Because I figure you'll hear about them from other sources, I don't often review books that hit the NYT bestseller list (In a Dark, Dark Wood was a NYT, USA Today, LAT bestseller and more. Plus Reese Witherspoon's developing it as a movie.). BUT a psychological thriller makes for a great Halloween month review. AND this book kept me on the elliptical way, way past 30 minutes! WHICH MEANS In a Dark, Dark Wood totally grabbed me.

In a Nutshell: Six twenty-somethings celebrate a bachelorette weekend in a remote house in Northumberland, England. Some of the characters know each other. Some are meeting for the first time. The house is creepy and surrounded by a forest (hence, the title :) and has sketchy cell phone service. Voila! You have all the ingredients for a thriller.

So What?: But what makes this story stand out? Believe me, I don't stay, huffing and puffing, on the elliptical for any old thriller. Two things, I think. Number one is the characters. They are so very multi-dimensional.  For example, the protagonist, Leonora Shaw (who goes by several names, depending on the stage of her life) is a runner. Which is handy in a thriller. A runner can run away from the bad guy. But more than that, Leonora has the loner mentality of a runner. And it's that loner mentality that directs how she reacts, how she makes decisions, how she interprets information. And all these things drive the plot. Number two is the moving parts. There are a lot of them. And they are handled expertly and fit together perfectly. Leonora Shaw is our point-of-view character. The story begins with her receiving an invitation to the bachelorette weekend. Fairly early on, though, Leonora wakes up in a hospital room, trying to remember how she got there. From this point, the author is juggling two time lines (before the murder and after the murder). I can imagine Ms. Ware sitting with a cup of tea, thinking and planning and scheming to make sure there are no loose threads and no clunky plotting. Much appreciated!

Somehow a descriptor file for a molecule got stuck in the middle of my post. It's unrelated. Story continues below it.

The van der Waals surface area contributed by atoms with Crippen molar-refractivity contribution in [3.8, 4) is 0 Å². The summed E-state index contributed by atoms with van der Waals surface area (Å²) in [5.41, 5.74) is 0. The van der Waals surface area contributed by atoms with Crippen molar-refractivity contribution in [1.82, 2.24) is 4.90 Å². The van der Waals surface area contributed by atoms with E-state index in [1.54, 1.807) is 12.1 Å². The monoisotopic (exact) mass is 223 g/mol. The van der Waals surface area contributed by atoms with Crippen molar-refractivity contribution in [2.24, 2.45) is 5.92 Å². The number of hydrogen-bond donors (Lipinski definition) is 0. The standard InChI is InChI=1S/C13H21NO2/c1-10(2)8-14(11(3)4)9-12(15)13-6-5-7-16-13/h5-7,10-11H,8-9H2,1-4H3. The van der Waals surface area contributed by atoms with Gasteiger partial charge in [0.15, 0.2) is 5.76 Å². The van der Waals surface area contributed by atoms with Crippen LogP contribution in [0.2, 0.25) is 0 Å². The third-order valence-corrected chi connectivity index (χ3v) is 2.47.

I listened to In a Dark, Dark Wood. Imogene Church is a terrific narrator. Also, I enjoyed all the British-isms in this book, such as "hen" party in lieu of "bachelorette." Ruth Ware's most recent publication, also a psychological thriller, is The Lying Game (July 2017). It's certainly on my list!

(Dear FCC: library. And I heartily recommend this book!)

And now....onto the rest of our reviews. Please click through. You won't want to miss a single one!


Sarah Laurence: THE RATTLED BONES by S.M. Parker (YA, ghost story)


Ellen Booraem: NORSE MYTHOLOGY by Neil Gaiman (mythology/folklore)

Jody Feldman: THE SHADOW by Todd Moss (thriller)

Linda McLaughlin: SISI: EMPRESS ON HER OWN by Allison Pataki (historical)

Lucy Sartain of Ranting and Raving:  LOVE THE WINE YOU'RE WITH by Kim Gruenenfelder

Ray Potthoff: THE WOMEN IN THE CASTLE by Jessica Shattuck (historical)

Scott Parker: HEAT STORM by Richard Castle (mystery/thriller)

Stacy Nyikos: THE OTHER EINSTEIN by Marie Benedict (historical)

Tanya Sutton: MISSING, PRESUMED by Susie Steiner (mystery)


Alyssa Goodnight: HALF BAKED HARVEST COOKBOOK by Tieghan Gerard (cookbook)

Margy Lutz: THIS IS ME by Danny Wilks (memoir)

Patti Abbott:  MORNING STAR by Ann Hood

Note to Reviewers: Any errors (broken link, missed review, etc), just shoot me an email or leave a comment. Thank you so much for your reviews!

Wednesday, September 6, 2017

The Book Review Club (September 2017)

Welcome to the September edition of The Book Review Club. We're glad to be back following our hiatus and have lots to recommend after a summer of reading. We never know from month to month who will choose to review in which genre. It's always fun to see if there's a pattern. This month, we have more reviews of adult fiction and nonfiction than of young adult/middle grade. Must've been something in the water, I guess. Enjoy!